It's Total Time

July 15, 2014
It's Total Time


July 15, 2014

Kathryn braves the 5:30 AM rain this morning. She's the model of consistency and her workout is her priority. She is ready for the Total.
Kathryn braves the 5:30 AM rain this morning. She's the model of consistency and her workout is her priority. She is ready for the Total.

Depending on who you are, the CrossFit Total can elicit diametrically opposed feelings from dread and avoidance to thrill and anticipation...and everything in between. Regardless of how you feel, performing the Total is an essential component of your strength and conditioning journey. Performed periodically, the Total provides an ongoing benchmark of your progress and a means to help you to more precisely and effectively scale your WODs.  Plus, it is just plane old fun to test your limits in a safe, encouraging, energized environment and to watch and encourage fellow athletes. Leading up to tomorrow’s Total, I cut out highlights from this CrossFit Journal Article on the Total by Mark Rippetoe to give you a better understanding of what to anticipate. I encourage you to read the whole article if you have time, but definitely read what follows.

Before we get started tomorrow, we will walk everyone through a warm up, provide detailed instruction, help you develop a strategy, and answer any questions you may have. As always, safety and proper form take precedence. We have spent lots of time going though form and standards for the three lifts, the squat, the press and the deadlift, so I have confidence that everyone understands each lifts’ requirements.  The article does a great job breaking down the standards for each and I encourage you to read it.

Look forward to seeing everyone here tomorrow at some point! Bring your best and a great attitude.

The idea is that when you post a CrossFit Total, yours will be done to the same standards as everyone else’s. The lifts must be easy to judge, easy to understand, and as difficult to corrupt as possible. By starting out with a clear picture of what we want and don’t want from a CrossFit Total, many millions of hours of bitching, hard feelings, and confusion can be averted. It must be understood that good form in the lifts is inherent in the rules for testing them.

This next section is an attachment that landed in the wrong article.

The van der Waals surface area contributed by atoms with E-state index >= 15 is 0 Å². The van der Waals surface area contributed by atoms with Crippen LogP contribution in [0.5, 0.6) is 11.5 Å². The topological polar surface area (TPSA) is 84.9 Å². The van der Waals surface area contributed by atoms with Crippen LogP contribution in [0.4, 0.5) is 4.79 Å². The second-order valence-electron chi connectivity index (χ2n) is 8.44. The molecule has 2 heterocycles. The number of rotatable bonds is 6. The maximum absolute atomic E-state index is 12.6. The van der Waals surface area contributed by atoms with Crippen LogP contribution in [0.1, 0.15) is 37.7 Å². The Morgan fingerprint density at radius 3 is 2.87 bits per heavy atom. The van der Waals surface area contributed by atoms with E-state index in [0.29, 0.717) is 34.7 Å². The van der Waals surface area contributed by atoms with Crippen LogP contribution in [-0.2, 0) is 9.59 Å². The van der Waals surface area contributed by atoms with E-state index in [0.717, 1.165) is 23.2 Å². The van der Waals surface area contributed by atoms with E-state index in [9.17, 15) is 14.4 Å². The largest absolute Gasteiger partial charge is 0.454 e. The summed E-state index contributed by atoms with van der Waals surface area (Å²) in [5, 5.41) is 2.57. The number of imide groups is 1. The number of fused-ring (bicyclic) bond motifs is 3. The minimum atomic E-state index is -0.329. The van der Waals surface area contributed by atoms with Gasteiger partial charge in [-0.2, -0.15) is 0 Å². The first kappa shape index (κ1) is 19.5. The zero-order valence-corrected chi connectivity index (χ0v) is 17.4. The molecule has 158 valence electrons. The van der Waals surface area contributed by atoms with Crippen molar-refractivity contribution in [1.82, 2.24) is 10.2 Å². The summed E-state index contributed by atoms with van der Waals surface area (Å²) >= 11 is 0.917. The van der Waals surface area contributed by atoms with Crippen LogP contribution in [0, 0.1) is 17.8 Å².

The order for performing the three lifts will be squat, press, and then deadlift. The best single attempt for each of the three lifts are added together for the CrossFit Total. There is no time limit for each lift or for the length of the session in which they are all performed, but they must all be performed during one session—i.e., you cannot leave the area to rest or perform other activities between the three lifts. Multiple progressions to the best attempt are not allowed; do not work up to your best squat, then change an item of equipment or clothing and work up to it again to try to better your first effort.

Here are some basic precautions that need to be followed for safety:

1) Don’t be stupid.

Don’t total if you’re injured to the extent that a total will aggravate the problem. This will cost you in at least training time, and possibly time off of work if you’re ultra-stupid.

2) Don’t be greedy.

Learn to recognize the difference between greed and ambition, and be merely ambitious.

3) Don’t be pig-headed.

If your first attempt tells you that you need to lower your second, do so, without a misplaced sense of diminished self-worth. It’s a test, and it’s designed to measure what’s there, not create something that’s not. That’s what training is for.

The first attempt would be a weight you know you can do for a heavy set of three. The second attempt would be a weight you know without any doubt that you could do for a single, having just done the first attempt. And the third attempt is the weight you want to do, based on your performance on the previous two attempts. If you have made a mistake setting your first attempt, the next two will need to be adjusted, but you should know what you can triple, and this will always be a safe first attempt. And since you know this weight, you know what weights to use to warm up for it: you’ll use the lightest weight that you normally start with for your first warm-up when you train, and 90% of the first attempt for the last warm-up, with either three or four relatively even increments in between these two. For instance, warm-ups for a 405-pound first attempt on the squat would be:

  • 135 x 5
  • 185 x 3
  • 225 x 2
  • 275 x 1
  • 325 x 1
  • 365 x 1

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